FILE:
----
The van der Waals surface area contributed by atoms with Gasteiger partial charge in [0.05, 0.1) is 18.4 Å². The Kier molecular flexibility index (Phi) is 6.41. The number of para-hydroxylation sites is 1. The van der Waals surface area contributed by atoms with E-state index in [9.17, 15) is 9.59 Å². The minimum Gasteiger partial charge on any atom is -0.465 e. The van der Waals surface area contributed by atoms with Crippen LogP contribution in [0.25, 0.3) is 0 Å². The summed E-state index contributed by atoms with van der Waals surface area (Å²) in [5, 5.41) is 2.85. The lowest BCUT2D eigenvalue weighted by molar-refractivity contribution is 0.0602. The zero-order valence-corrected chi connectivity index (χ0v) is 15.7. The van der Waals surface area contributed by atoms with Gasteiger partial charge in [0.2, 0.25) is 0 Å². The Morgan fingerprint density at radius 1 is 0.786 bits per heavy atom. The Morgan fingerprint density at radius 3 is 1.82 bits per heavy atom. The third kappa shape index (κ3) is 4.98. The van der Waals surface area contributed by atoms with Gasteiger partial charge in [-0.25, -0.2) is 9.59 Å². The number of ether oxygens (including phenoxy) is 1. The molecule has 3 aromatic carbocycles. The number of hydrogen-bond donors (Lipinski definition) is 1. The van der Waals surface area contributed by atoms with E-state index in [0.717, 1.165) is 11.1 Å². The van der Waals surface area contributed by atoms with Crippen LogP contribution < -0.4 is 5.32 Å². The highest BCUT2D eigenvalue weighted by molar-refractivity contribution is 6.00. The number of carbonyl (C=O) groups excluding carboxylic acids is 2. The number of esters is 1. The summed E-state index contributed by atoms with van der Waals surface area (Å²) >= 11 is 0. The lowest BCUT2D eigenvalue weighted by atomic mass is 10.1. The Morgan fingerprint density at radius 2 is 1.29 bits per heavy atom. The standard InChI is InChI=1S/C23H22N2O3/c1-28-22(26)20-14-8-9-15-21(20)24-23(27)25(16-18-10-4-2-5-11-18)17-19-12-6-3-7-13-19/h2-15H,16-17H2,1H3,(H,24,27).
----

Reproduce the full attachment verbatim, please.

The van der Waals surface area contributed by atoms with Gasteiger partial charge in [0.05, 0.1) is 18.4 Å². The Kier molecular flexibility index (Phi) is 6.41. The number of para-hydroxylation sites is 1. The van der Waals surface area contributed by atoms with E-state index in [9.17, 15) is 9.59 Å². The minimum Gasteiger partial charge on any atom is -0.465 e. The van der Waals surface area contributed by atoms with Crippen LogP contribution in [0.25, 0.3) is 0 Å². The summed E-state index contributed by atoms with van der Waals surface area (Å²) in [5, 5.41) is 2.85. The lowest BCUT2D eigenvalue weighted by molar-refractivity contribution is 0.0602. The zero-order valence-corrected chi connectivity index (χ0v) is 15.7. The van der Waals surface area contributed by atoms with Gasteiger partial charge in [0.2, 0.25) is 0 Å². The Morgan fingerprint density at radius 1 is 0.786 bits per heavy atom. The Morgan fingerprint density at radius 3 is 1.82 bits per heavy atom. The third kappa shape index (κ3) is 4.98. The van der Waals surface area contributed by atoms with Gasteiger partial charge in [-0.25, -0.2) is 9.59 Å². The number of ether oxygens (including phenoxy) is 1. The molecule has 3 aromatic carbocycles. The number of hydrogen-bond donors (Lipinski definition) is 1. The van der Waals surface area contributed by atoms with E-state index in [0.717, 1.165) is 11.1 Å². The van der Waals surface area contributed by atoms with Crippen LogP contribution < -0.4 is 5.32 Å². The highest BCUT2D eigenvalue weighted by molar-refractivity contribution is 6.00. The number of carbonyl (C=O) groups excluding carboxylic acids is 2. The number of esters is 1. The summed E-state index contributed by atoms with van der Waals surface area (Å²) >= 11 is 0. The lowest BCUT2D eigenvalue weighted by atomic mass is 10.1. The Morgan fingerprint density at radius 2 is 1.29 bits per heavy atom. The standard InChI is InChI=1S/C23H22N2O3/c1-28-22(26)20-14-8-9-15-21(20)24-23(27)25(16-18-10-4-2-5-11-18)17-19-12-6-3-7-13-19/h2-15H,16-17H2,1H3,(H,24,27).